Call to drive responsibly near schools

Road safety charity Brake has launched this year’s series of Beep Beep! Days as part of its campaign to save young lives

Road safety charity Brake held the first of this year’s national Beep Beep! Days in March, with 26,000 young children registered to take part across the UK. Supported by Churchill Insurance, the days help to teach children road safety basics and remind parents and drivers of the need to protect children when driving. The events are particularly targeted at early-years educators, including childminders and nurseries, who can register to receive a free email resource pack with downloadable resources to run an event or buy one of Brake’s resource packs, which include balloons, posters, stickers and certificates, a large road map and activity cards (£12.60 inc postage).

The next dates for Beep Beep! Days are 8 July and during Road Safety Week on 25 November. Early-years educators can choose to run their event on one of these national days or at any other time of the year.

As part of the first national day on 18 March, Brake and Churchill Insurance urged drivers to ‘go 20’ and take more care in communities after their latest survey raised awareness of irresponsible driving around schools and nurseries. According to the survey, nearly three in five parents (59 percent) reported witnessing speeding outside their child’s school or nursery in the past year, with around the same number (60 percent) also reporting drivers pulling out or turning without looking properly.

Brake and Churchill’s survey of 1,000 parents of 5-11-year-olds also found: 

• 47 percent reported distracted driving, such as drivers on phones, around their child’s school

• 65 percent reported inconsiderate or illegal driving around their child’s school

• 30 percent had witnessed children not being secured properly in child restraints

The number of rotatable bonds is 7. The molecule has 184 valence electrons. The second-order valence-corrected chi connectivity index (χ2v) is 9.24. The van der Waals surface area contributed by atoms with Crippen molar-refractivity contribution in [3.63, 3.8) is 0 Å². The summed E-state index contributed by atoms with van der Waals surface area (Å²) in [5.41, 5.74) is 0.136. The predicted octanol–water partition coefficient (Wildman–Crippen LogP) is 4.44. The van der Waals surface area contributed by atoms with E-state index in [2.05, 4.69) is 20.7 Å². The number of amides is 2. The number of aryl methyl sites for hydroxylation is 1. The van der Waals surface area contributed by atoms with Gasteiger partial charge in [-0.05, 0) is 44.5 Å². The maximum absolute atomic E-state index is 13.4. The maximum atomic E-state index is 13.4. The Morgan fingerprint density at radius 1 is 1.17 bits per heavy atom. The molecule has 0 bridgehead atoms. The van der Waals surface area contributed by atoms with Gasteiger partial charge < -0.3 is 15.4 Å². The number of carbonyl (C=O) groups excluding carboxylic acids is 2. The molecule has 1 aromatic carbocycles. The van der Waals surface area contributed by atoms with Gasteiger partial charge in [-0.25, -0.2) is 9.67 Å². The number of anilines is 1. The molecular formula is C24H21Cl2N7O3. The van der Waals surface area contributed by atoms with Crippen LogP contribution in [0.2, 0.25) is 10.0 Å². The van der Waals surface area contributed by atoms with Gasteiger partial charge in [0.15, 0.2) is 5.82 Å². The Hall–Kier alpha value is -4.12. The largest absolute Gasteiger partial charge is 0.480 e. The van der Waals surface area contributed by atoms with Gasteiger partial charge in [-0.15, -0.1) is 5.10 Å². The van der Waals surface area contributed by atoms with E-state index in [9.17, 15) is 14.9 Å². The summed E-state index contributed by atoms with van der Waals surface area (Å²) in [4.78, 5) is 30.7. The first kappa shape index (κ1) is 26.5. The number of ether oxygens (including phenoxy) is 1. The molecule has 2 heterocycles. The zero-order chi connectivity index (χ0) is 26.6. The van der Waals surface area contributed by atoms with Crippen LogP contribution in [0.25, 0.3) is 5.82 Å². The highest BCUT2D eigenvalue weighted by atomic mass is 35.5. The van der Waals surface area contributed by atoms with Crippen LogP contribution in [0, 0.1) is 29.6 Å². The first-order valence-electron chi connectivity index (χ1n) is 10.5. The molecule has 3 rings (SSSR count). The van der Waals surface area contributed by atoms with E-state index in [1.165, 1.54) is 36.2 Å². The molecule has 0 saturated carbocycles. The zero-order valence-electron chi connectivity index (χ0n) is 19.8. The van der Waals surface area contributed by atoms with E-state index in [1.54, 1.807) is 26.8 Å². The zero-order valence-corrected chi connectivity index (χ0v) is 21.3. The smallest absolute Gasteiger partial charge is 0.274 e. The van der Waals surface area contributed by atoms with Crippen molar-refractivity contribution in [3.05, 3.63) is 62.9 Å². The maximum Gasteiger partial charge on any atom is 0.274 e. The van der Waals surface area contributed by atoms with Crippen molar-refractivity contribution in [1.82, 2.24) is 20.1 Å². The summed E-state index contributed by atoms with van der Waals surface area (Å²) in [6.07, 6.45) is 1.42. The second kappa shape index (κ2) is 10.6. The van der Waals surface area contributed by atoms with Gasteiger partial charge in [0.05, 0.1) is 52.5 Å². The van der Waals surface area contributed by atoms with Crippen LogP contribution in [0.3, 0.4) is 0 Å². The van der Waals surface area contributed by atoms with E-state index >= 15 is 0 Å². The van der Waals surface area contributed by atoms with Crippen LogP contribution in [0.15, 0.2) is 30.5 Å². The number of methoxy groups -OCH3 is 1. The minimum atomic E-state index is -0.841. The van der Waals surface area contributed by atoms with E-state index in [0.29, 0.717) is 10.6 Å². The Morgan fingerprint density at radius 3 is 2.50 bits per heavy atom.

The survey also suggested that parents themselves could be part of the problem. Nearly a third (32 percent) admitted they don’t drive more safely, for instance by slowing down and looking more than usual, around schools and nurseries, and just under a quarter (24 percent) admitted they don’t even do so around their child’s own school or nursery. Three in five also admitted they don’t take more care around homes (62 percent) or shops (60 percent)

As well as teaching children aged two to seven road safety basics, Brake’s Beep Beep! Days raise awareness among parents and drivers about how they can keep kids safe. This year, Brake and Churchill are appealing to all drivers, including parents, to take responsibility for children’s safety and help prevent the six child deaths and serious injuries that happen on UK roads every day. In particular, drivers are being asked to stick to 20mph or below around schools, nurseries, homes and shops, to protect children and others on foot or bike.

Julie Townsend, Brake’s deputy chief executive, said: “All children have the right to a healthy life and to be able to play safely – rights that are universally enshrined in the UN convention on the rights of the child. And yet, in the UK, one of the most developed countries in the world, our children are often denied these rights because of the lethal danger posed by fast traffic and careless driving. That’s why, in a year when the UN is asking people across the world to help #SaveKidsLives on roads, we’re calling on UK drivers to take the lead in making roads safer for children – by going 20mph or less and taking more care in communities. As well as educating kids about road danger, we hope the Beep Beep! Day project will serve as an inspiration for parents and drivers to help reduce that danger.”

Gus Park, director of Churchill Car Insurance, said: “We are very proud to be supporting Beep Beep! Day once again this year. Too many children die or are seriously injured on our roads each day. Beep Beep! Day is a great way of starting to educate young children on road safety, as well as raising awareness among drivers, including parents and grandparents, of the need to drive with extreme care when young children are about.”

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